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Defense Contract Fraud

This archive displays posts tagged as relevant to fraud in defense and military contracts. You may also be interested in the following pages:

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April 8, 2020

The last defendant in a conspiracy to rig bids and fix prices for supply fuel to U.S. military bases in South Korea has agreed to pay $2 million to resolve civil claims under Section 4A of the Clayton Act and the False Claims Act.  The government’s investigation into all defendants, including Jier Shin Korea Co. Ltd. and its president, Sang Joo Lee, were instigated by a whistleblower and resulted in a previous settlement of over $205 million.  As part of the settlement, Jier Shin and Lee have agreed to cooperate in the ongoing investigation and abide by an antitrust compliance program.  DOJ

January 23, 2020

DynCorp International has agreed to pay $1.5 million to settle allegations that two former company officials, Wesley Aaron Struble and Jose Rivera, violated the Anti-Kickback Act and False Claims Act in connection with a Department of State property lease.  The two co-conspirators allegedly solicited and received $390,000 in cash kickbacks from an Iraqi subcontractor, the Al-Qarat Company, in exchange for influencing Dyncorp's lease of the property in Baghdad.  USAO EDVA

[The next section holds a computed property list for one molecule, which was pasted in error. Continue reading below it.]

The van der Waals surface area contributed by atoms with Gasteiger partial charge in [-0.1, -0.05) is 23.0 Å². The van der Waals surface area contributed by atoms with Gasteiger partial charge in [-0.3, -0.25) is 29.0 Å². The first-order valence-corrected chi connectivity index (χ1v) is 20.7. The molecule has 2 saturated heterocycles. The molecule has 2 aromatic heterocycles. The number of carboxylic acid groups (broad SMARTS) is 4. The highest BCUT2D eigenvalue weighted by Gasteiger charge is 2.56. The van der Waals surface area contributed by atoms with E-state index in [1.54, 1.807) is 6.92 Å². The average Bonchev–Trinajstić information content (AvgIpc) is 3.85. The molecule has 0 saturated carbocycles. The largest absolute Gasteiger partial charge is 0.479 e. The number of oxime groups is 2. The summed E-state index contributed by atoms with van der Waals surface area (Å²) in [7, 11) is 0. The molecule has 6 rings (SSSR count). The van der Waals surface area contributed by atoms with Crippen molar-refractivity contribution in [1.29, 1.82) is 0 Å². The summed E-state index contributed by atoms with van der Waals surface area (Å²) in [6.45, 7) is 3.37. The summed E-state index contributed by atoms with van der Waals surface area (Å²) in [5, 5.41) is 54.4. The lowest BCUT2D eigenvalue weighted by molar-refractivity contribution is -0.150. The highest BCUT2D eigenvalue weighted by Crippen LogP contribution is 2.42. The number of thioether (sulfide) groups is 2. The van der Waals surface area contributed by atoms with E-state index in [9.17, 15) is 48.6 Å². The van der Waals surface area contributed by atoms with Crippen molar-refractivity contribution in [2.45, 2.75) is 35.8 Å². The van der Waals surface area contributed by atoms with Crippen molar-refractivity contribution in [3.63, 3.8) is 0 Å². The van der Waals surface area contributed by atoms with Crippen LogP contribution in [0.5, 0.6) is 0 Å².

Top Ten Non-Healthcare False Claims Act Recoveries of 2019

Posted  01/10/20
False Claims Act
This year, federal and state governments recovered hundreds of millions of dollars thanks to whistleblowers who came forward to report fraud under the federal False Claims Act and state False Claims Acts.  Whistleblowers reported a wide-range of misconduct involving government contracts, including fraud by defense contractors, airlines, and even a major research university.  Defendants’ deception ran the gamut...

Unitrans International Inc., Anham FZCO, et al. — Government Contract Fraud ($45 million)

Our attorneys represented Rory Maxwell, John Bush, and Supreme Foodservice GmbH in a qui tam action under the False Claims Act against Unitrans International Inc., a privately held Virginia defense contracting company, and Anham FZCO, an associated Dubai Free Zone company, for making false certifications of compliance with the U.S. sanctions regime against Iran to induce the U.S. Defense Logistics Agency and the U.S. Army to award Anham wartime contracts to provide food and transportation to U.S. troops.  Our whistleblower clients also alleged Anham knowingly and falsely represented construction progress on its Bagram warehouse in related bid proposals to the government.  In December 2019, Unitrans agreed to pay $45 million to resolve criminal and civil allegations related to this alleged misconduct, which includes $27 million to resolve our whistleblower clients’ False Claims Act allegations.  Read more about the case at the Department of Justice website here and in The Washington Post here.

December 12, 2019